What are transitional packages and what exact purpose do they have?

1 Answer 1


They simplify the transition if a package gets renamed:

Let's say we have a package called mypackage in the current release. Now for some reasons this packages gets renamed mynewpackage in the next release. As the package manager doesn't know anything about renaming packages it will treat mypackage and mynewpackage as different packages so that on upgrade users who have mypackage not get mynewpackage installed but stay with the old mypackage (if the dependencies allow that).

To avoid this, the package maintainer simply creates a transitional package mypackage in the new release that doesn't have any files but just a depends on mynewpackage (this kind of package is called a "meta package").

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    is it like a pointer or a link that shows from the transitional package on the successor or did i misunderstand this? the old mypackage is completely removed and the new one is just available? i ask mainly because i have a driver problem with my printer, libcupsys was deprecated and libcups seems to be the successor, but the only drivers available from canon base on the old libcupsys. so how could such a transitional package help me in this case?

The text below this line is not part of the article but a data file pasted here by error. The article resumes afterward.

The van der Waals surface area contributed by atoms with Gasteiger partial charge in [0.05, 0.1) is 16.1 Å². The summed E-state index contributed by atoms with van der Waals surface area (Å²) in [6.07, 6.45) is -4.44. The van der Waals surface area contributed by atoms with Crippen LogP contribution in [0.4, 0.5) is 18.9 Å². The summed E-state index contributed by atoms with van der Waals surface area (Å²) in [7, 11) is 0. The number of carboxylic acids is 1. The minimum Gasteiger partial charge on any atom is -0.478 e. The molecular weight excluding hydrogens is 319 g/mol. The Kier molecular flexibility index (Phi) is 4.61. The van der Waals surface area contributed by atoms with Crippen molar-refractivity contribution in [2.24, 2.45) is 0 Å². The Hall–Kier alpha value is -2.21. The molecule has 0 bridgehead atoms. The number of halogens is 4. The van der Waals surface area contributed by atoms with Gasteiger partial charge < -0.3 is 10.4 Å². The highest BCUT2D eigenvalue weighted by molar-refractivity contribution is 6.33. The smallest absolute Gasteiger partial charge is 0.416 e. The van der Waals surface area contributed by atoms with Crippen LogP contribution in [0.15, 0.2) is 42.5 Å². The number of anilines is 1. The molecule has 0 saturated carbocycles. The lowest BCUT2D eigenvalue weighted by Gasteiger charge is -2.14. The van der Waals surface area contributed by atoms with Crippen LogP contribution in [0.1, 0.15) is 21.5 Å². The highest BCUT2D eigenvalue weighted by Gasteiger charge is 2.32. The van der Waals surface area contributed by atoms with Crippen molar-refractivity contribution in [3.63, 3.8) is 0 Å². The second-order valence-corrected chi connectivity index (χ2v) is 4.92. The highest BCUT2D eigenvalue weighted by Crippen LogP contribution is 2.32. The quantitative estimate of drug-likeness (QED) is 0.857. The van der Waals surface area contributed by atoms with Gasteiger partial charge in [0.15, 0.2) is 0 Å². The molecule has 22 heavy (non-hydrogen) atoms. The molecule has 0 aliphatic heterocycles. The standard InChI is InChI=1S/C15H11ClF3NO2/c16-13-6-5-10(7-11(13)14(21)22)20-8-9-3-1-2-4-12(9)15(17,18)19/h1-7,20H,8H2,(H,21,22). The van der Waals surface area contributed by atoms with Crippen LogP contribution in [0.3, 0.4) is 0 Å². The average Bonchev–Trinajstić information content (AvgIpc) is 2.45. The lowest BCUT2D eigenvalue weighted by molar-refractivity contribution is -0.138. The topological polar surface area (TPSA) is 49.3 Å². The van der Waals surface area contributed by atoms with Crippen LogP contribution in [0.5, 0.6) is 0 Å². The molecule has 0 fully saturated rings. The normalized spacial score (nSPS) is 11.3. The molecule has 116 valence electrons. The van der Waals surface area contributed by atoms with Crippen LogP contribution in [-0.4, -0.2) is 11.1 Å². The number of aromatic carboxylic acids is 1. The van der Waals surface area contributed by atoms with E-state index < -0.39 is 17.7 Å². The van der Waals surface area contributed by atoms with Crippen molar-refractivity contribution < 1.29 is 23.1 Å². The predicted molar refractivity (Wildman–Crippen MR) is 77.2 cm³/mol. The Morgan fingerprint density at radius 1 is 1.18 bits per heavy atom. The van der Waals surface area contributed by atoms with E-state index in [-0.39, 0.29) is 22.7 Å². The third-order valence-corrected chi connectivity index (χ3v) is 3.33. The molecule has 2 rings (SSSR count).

– NES
    Commented Jan 6, 2011 at 22:12
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    It's similar to a pointer but thinking this way may be misleading in some aspects as a transitional package is still a normal package except it doesn't contain any files but just metadata. What exactly is the problem with your printer driver? Since karmic libcupsys is a virtual package that is provided by libcups, so there shouln'd be dependency problems if the driver depends on libcupsys. Commented Jan 7, 2011 at 20:49
  • I would upvote this answer if it linked to the page that specifically tells maintainers to do this: wiki.debian.org/RenamingPackages .
    – David Cary
    Commented Oct 15, 2019 at 21:05
  • To avoid what? Also, are transitional packages only for one transition? Let's say I have Ubuntu 20.04 and mypackage. I upgrade to 20.10, and I now I have mypackage (which becomes transitional) and (which depends on) mynewpackage. And then I upgrade to 21.04 and it fails because 21.04 doesn't have mypackage? Meaning, when does mypackage get deleted? Do I have to delete it by hand? Does it happen automatically at some point?
    – x-yuri
    Commented Jul 8, 2021 at 11:47
  • @x-yuri To avoid users with the original package not getting the renamed version. Commented May 9, 2022 at 6:57

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